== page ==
Just enough documentation of practices

Let the people doing the work design the work. Stop patronising knowledge work professionals.

Challenge the level of ceremony in process

Reduce the level of process and hand it to the people.

I've been involved in enough ITIL adoption efforts to know they don't all work. Mostly that is because they are done to people, not by people; and they micro manage people as clerical workers instead of empowering them as knowledge workers.

ITIL processes aren't processes

Stuart Rance called out ITIL's dirty secret: they're not really processes. Stuart talks about how some things that ITIL calls a process are not a process.

Get out of the way

A basic principle of DevOps is for "Necessary Non-Value Work" to get out of the way of Value Work.
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In the Require-to-Deploy value stream, this NNVW includes

  • security
  • architecture

Challenging the operational rites

Over time a strange set of rites and rituals grow up around the Require-to-Deploy value stream*. Some of them are there to protect the quality of the output but others have ceased to add value.

An ITIL process is not a unit of work

I want to call out a key issue I see over and over again in organisations' planning of their ITSM improvement (known as Continual Service Improvement or CSI - nothing to do with police forensics). An ITIL process is not a unit of work.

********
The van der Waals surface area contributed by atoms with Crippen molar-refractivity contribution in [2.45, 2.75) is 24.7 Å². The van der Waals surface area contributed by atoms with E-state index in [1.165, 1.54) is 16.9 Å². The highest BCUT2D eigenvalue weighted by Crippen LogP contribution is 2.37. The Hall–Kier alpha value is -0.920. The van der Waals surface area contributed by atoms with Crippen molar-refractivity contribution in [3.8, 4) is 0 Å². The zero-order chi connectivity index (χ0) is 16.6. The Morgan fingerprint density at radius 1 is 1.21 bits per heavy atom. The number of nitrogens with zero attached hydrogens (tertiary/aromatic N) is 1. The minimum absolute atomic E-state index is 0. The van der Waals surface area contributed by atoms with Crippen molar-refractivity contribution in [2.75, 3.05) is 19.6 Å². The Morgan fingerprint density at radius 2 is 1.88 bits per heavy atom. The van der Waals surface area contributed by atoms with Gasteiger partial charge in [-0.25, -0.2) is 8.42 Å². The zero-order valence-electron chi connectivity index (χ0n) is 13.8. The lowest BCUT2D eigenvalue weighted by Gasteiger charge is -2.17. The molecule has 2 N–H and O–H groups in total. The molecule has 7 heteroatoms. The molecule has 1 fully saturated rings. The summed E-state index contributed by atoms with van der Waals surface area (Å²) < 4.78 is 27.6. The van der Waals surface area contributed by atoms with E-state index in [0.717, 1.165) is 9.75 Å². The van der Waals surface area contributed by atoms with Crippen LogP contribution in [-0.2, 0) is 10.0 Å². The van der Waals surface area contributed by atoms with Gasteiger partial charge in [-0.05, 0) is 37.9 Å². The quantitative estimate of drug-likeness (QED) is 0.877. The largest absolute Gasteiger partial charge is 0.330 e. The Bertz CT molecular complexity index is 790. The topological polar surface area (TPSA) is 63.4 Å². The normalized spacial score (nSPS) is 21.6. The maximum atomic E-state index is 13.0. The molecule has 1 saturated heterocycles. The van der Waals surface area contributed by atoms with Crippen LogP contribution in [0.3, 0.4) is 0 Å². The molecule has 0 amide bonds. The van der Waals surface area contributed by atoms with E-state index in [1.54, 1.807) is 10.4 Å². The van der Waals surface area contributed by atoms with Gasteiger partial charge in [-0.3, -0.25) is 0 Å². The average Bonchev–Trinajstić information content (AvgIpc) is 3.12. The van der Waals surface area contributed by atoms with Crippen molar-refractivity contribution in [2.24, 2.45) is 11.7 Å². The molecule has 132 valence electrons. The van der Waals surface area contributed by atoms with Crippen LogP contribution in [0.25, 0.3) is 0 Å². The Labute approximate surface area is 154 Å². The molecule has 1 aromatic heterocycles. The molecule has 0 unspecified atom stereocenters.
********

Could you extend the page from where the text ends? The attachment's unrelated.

Why process maturity is a useless metric for ITSM improvement

Process/practice maturity is a metric that should be of little interest when deciding where to focus your improvement efforts, or for measuring the results of those efforts. And CMM process management maturity is even more useless than execution maturity.

Risk and value should be the primary metrics for planning and assessing your improvement.

The Standard+Case approach: applying Case Management to ITSM

Image ©canstockphoto.comHere is an exciting new approach to categorising and resolving any sort of activity "tickets", such as requests (including incidents) on a service desk, problems, or changes. It is called Standard+Case until somebody comes up with a better name. I know there is so much to read these days, but if you have anything to do with service support or change management, read this. It'll change your year.

Standard+Case is a synthesis of our conventional "Standard" process-centric approach to responding, with Case management, a discipline well-known in some other industry sectors such as health, social work, law and policing.

S+C addresses criticisms of approaches like ITIL for being too process-centric and not allowing customers and knowledge workers to be empowered. S+C does not seek to replace or change ITIL or other theory: it expands and clarifies that theory to provide a more complete description of managing responses.

It provides a good skills path for service desk analysts that fits well with gamification. And Standard+Case is applicable to Problem Management and Change Management (and Event Management...) as well as Service Desk activities. S+C applies to anything that requires a human response: there's either a standard response or there isn't.

For more information about Standard + Case, see the Basic Service Management website.

ITIL v3 Process Maps

Oh Great ITIL Wizard,

What do you think of these ITIL process maps. Are they worth it? It looks to me just something else to update, however, if put to actual and continual use, they could be a tremendous benefit. Especially for a company that is just starting to implement ITIL best practices...

Much appreciated,


CMM is back to front

I think that CMM is back to front.

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